I am going to gloss over the meeting itself, as I imagine numerous other blog posts will cover that ground. Instead I would like to highlight a chat that Colden and I had with Len Coia, a local programmer interested in picking up Python.
Chromebooks for Development
The CR-48 that Google sent out to some thousands of people (including myself) was a basic piece of hardware. In order to disable boot protection you had to pull out the battery and flip a switch. To modify the BIOS you had unscrew the laptop and put a strip of electrical tape on the motherboard. Needless to say, getting another OS onto this machine was never intended by Google, and Len was willing to give Chrome OS a shot. But is the web ready for day-to-day programming?
There are a growing number of editors available on the web (Cloud9, Koding, and Compilr to name a few). However, none of these come close to the power of the behemoths (Visual Studio, Eclipse, and Xcode) and I can't make any guesses as to when we will see something that powerful. If you want to work on web-based languages things are looking good, but beyond that we're still waiting for bigger and better editors.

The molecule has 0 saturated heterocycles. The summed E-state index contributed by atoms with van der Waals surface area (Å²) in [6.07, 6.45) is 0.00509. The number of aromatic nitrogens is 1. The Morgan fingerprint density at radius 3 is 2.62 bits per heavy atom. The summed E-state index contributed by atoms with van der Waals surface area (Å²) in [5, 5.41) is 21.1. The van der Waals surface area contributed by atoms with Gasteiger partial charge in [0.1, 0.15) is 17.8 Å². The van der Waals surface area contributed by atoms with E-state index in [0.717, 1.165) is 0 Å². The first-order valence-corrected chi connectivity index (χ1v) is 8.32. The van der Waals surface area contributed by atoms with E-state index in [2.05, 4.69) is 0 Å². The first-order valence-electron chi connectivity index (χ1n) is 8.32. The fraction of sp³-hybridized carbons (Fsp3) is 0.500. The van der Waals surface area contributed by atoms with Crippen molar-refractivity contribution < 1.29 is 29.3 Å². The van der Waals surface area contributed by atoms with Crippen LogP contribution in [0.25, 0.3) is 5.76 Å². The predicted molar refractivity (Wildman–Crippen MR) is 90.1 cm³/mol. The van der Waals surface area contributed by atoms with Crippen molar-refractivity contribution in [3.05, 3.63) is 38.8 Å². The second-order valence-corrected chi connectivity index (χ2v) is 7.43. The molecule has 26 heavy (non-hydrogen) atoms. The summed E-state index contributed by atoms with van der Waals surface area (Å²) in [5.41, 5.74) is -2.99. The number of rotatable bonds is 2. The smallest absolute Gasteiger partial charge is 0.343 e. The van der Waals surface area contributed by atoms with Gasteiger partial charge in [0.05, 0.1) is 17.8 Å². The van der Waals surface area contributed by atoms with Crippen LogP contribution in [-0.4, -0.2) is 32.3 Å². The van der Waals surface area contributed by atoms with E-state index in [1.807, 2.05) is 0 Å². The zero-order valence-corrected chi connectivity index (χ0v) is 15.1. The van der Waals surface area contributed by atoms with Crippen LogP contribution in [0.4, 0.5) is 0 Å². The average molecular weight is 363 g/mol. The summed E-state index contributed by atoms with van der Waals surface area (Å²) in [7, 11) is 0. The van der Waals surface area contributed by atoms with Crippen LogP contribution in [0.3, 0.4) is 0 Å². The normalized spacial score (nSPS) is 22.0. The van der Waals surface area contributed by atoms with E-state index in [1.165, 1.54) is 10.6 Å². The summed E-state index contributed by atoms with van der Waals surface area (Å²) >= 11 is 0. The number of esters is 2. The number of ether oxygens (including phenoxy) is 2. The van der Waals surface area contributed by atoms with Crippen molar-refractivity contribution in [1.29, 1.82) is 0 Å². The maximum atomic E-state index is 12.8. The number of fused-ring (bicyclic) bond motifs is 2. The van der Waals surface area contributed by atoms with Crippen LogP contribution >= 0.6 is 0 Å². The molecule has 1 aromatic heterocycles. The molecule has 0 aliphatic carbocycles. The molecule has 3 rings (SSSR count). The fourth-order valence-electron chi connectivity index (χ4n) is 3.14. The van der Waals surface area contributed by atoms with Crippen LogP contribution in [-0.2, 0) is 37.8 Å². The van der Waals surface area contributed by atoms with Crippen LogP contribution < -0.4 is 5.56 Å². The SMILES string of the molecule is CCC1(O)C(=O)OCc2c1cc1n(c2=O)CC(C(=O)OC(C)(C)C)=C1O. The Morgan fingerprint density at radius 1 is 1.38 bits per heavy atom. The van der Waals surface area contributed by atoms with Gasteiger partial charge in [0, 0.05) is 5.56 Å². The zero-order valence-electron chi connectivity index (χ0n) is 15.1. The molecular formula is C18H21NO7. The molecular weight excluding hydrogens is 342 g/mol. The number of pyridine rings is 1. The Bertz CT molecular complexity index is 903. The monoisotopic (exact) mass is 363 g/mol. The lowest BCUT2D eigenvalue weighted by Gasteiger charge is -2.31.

The D Language
Finally Colden and I spread the love of the D Language. The Circular Studios organization on Github is growing by the week, proving that D is more than ready for game programming and other intensive software. It's an exciting language and community to work with, and Len left the meetup promising to explore and learn.
Thanks for reading. If you want to chat about this article, hit me up on Twitter.